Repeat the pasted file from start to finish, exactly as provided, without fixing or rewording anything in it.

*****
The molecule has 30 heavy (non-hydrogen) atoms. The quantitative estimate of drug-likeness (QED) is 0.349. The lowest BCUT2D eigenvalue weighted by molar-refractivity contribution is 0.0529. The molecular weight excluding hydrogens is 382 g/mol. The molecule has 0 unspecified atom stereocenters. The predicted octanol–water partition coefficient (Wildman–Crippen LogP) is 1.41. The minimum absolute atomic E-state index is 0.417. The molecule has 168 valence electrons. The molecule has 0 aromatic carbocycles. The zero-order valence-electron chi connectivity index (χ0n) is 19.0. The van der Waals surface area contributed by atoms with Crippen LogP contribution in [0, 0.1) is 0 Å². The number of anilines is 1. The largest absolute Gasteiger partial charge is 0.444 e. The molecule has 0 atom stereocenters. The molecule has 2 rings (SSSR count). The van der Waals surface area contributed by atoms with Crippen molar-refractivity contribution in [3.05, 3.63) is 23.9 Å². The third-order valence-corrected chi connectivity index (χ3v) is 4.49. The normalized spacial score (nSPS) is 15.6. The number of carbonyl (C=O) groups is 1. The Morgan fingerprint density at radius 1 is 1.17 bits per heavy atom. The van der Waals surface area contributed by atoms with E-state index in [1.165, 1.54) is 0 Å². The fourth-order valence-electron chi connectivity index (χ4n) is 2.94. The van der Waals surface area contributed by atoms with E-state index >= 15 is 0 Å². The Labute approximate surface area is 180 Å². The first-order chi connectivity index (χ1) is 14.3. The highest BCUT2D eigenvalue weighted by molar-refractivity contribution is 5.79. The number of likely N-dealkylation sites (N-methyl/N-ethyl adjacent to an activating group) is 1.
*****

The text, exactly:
The molecule has 30 heavy (non-hydrogen) atoms. The quantitative estimate of drug-likeness (QED) is 0.349. The lowest BCUT2D eigenvalue weighted by molar-refractivity contribution is 0.0529. The molecular weight excluding hydrogens is 382 g/mol. The molecule has 0 unspecified atom stereocenters. The predicted octanol–water partition coefficient (Wildman–Crippen LogP) is 1.41. The minimum absolute atomic E-state index is 0.417. The molecule has 168 valence electrons. The molecule has 0 aromatic carbocycles. The zero-order valence-electron chi connectivity index (χ0n) is 19.0. The van der Waals surface area contributed by atoms with Crippen LogP contribution in [0, 0.1) is 0 Å². The number of anilines is 1. The largest absolute Gasteiger partial charge is 0.444 e. The molecule has 0 atom stereocenters. The molecule has 2 rings (SSSR count). The van der Waals surface area contributed by atoms with Crippen molar-refractivity contribution in [3.05, 3.63) is 23.9 Å². The third-order valence-corrected chi connectivity index (χ3v) is 4.49. The normalized spacial score (nSPS) is 15.6. The number of carbonyl (C=O) groups is 1. The Morgan fingerprint density at radius 1 is 1.17 bits per heavy atom. The van der Waals surface area contributed by atoms with E-state index in [1.165, 1.54) is 0 Å². The fourth-order valence-electron chi connectivity index (χ4n) is 2.94. The van der Waals surface area contributed by atoms with E-state index >= 15 is 0 Å². The Labute approximate surface area is 180 Å². The first-order chi connectivity index (χ1) is 14.3. The highest BCUT2D eigenvalue weighted by molar-refractivity contribution is 5.79. The number of likely N-dealkylation sites (N-methyl/N-ethyl adjacent to an activating group) is 1.